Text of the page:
Reporting on Dr. King's dream in 2013

By ‎@smfrogers‎
Thursday, 29 August 2013

News organizations convened on Twitter to debate the anniversary of the 1963 March on Washington and Reverend Dr. Martin Luther King’s “I have a dream” speech — and share the nation’s collective hopes, feelings and, yes, #dreams for the future. But how did they do it?

The celebration in Washington included speeches by President @BarackObama, former presidents @billclinton and Jimmy Carter, @Oprah, and others, and dominated the news cycle.

On the 50th anniversary of #IHaveADream, news orgs told the story with Twitter.

News organizations posted callouts on Twitter, asking people to share their thoughts about Dr. King’s historic speech and the day’s commemorative events. A selection follows.

A call to action
A number of news outlets asked their followers what the #IHaveADream speech meant to them and what it means today.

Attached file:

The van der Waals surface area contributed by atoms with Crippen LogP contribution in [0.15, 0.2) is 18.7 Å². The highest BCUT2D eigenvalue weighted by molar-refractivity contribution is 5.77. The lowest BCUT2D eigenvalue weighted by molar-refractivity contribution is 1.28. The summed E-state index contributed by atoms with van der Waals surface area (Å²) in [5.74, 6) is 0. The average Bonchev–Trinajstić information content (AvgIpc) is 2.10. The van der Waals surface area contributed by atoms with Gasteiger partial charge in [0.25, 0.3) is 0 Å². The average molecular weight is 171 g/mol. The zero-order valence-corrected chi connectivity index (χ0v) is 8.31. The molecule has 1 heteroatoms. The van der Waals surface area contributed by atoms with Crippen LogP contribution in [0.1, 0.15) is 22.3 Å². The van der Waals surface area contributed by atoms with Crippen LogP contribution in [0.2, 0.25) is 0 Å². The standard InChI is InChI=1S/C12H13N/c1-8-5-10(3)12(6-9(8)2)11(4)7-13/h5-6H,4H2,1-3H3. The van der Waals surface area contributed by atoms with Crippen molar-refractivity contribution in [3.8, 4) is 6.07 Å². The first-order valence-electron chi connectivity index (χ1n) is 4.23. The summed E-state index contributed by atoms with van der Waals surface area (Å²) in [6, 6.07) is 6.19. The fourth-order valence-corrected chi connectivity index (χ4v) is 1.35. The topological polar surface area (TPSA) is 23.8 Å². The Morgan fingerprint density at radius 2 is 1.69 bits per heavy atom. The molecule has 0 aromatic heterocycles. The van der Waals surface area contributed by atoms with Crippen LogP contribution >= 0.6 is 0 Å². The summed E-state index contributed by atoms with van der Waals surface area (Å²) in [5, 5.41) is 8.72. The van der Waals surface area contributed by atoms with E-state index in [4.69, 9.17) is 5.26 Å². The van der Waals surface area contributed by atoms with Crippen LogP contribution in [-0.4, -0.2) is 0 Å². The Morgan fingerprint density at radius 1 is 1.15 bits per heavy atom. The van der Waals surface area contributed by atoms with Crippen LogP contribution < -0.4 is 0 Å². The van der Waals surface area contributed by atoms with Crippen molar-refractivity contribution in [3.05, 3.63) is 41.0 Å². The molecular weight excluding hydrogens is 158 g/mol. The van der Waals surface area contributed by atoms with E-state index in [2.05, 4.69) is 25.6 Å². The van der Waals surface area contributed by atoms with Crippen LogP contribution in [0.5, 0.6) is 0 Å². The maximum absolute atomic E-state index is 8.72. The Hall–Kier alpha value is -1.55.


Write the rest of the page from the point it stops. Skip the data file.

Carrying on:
@NBCnews promoted the hashtag #DreamDay to encourage followers — and celebrities — to share their dreams for today. The results were then shared on the special NBC #DreamDay website.

 @MSNBC asked viewers to share their thoughts and photos on Dr. King’s vision of #AdvancingTheDream. The results were embedded in a social media gallery, where users could “like” favorite entries. News correspondents took part too:

ABC News/Univision (@ABC) collected Vine posts from viewers using the hashtag #FusionDream, asking them to complete the sentence: “I still have a dream that…”. The results, as reported by Poynter, were then displayed on a RebelMouse page, which aggregates social media feeds.

Meanwhile, @DianeSawyer from ABC News asked her followers to get involved:

Showcasing the past

@NPR told the story from 1963 with its @todayin1963 account, using Twitter to highlight news from the past in a modern way.

The events were a reason for news organizations to showcase their extensive archives from that tumultuous year. Here’s one example from the @TheBuffaloNews:

Telling data stories about the present

@CNN used Vine to tell data stories, plotting the change in income disparity since the time of Dr. King’s speech.

You can read about #datavines and get some tips for making your own here.

Do you know of any innovative uses of Twitter in the news? Contact us at